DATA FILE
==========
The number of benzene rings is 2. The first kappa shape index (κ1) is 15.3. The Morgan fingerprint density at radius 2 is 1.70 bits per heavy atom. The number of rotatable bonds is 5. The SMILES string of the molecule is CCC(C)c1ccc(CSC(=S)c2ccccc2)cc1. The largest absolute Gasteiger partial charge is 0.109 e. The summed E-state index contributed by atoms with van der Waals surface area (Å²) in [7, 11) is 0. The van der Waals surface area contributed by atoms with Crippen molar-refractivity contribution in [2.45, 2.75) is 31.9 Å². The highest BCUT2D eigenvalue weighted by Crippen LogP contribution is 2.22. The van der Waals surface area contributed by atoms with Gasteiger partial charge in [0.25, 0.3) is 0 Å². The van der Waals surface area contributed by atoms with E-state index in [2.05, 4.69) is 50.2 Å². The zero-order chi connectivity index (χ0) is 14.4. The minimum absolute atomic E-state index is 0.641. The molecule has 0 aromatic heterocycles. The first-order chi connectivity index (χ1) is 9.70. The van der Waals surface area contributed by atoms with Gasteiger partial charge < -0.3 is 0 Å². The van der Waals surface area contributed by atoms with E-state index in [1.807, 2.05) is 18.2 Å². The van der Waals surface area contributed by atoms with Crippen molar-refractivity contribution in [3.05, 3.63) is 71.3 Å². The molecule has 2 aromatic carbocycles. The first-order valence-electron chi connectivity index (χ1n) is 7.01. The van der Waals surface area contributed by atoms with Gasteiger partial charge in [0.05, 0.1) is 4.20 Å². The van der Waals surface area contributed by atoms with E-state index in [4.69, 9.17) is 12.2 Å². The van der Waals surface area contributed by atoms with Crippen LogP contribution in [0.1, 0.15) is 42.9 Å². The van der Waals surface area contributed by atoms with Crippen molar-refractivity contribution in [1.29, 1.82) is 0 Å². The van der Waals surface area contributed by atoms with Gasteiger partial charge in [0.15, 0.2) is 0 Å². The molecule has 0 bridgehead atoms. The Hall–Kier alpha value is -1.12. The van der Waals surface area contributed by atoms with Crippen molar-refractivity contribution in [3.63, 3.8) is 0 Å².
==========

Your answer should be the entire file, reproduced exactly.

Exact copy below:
The number of benzene rings is 2. The first kappa shape index (κ1) is 15.3. The Morgan fingerprint density at radius 2 is 1.70 bits per heavy atom. The number of rotatable bonds is 5. The SMILES string of the molecule is CCC(C)c1ccc(CSC(=S)c2ccccc2)cc1. The largest absolute Gasteiger partial charge is 0.109 e. The summed E-state index contributed by atoms with van der Waals surface area (Å²) in [7, 11) is 0. The van der Waals surface area contributed by atoms with Crippen molar-refractivity contribution in [2.45, 2.75) is 31.9 Å². The highest BCUT2D eigenvalue weighted by Crippen LogP contribution is 2.22. The van der Waals surface area contributed by atoms with Gasteiger partial charge in [0.25, 0.3) is 0 Å². The van der Waals surface area contributed by atoms with E-state index in [2.05, 4.69) is 50.2 Å². The zero-order chi connectivity index (χ0) is 14.4. The minimum absolute atomic E-state index is 0.641. The molecule has 0 aromatic heterocycles. The first-order chi connectivity index (χ1) is 9.70. The van der Waals surface area contributed by atoms with Gasteiger partial charge < -0.3 is 0 Å². The van der Waals surface area contributed by atoms with E-state index in [1.807, 2.05) is 18.2 Å². The van der Waals surface area contributed by atoms with Crippen molar-refractivity contribution in [3.05, 3.63) is 71.3 Å². The molecule has 2 aromatic carbocycles. The first-order valence-electron chi connectivity index (χ1n) is 7.01. The van der Waals surface area contributed by atoms with Gasteiger partial charge in [0.05, 0.1) is 4.20 Å². The van der Waals surface area contributed by atoms with E-state index in [4.69, 9.17) is 12.2 Å². The van der Waals surface area contributed by atoms with Crippen LogP contribution in [0.1, 0.15) is 42.9 Å². The van der Waals surface area contributed by atoms with Crippen molar-refractivity contribution in [1.29, 1.82) is 0 Å². The van der Waals surface area contributed by atoms with Gasteiger partial charge in [0.15, 0.2) is 0 Å². The molecule has 0 bridgehead atoms. The Hall–Kier alpha value is -1.12. The van der Waals surface area contributed by atoms with Crippen molar-refractivity contribution in [3.63, 3.8) is 0 Å².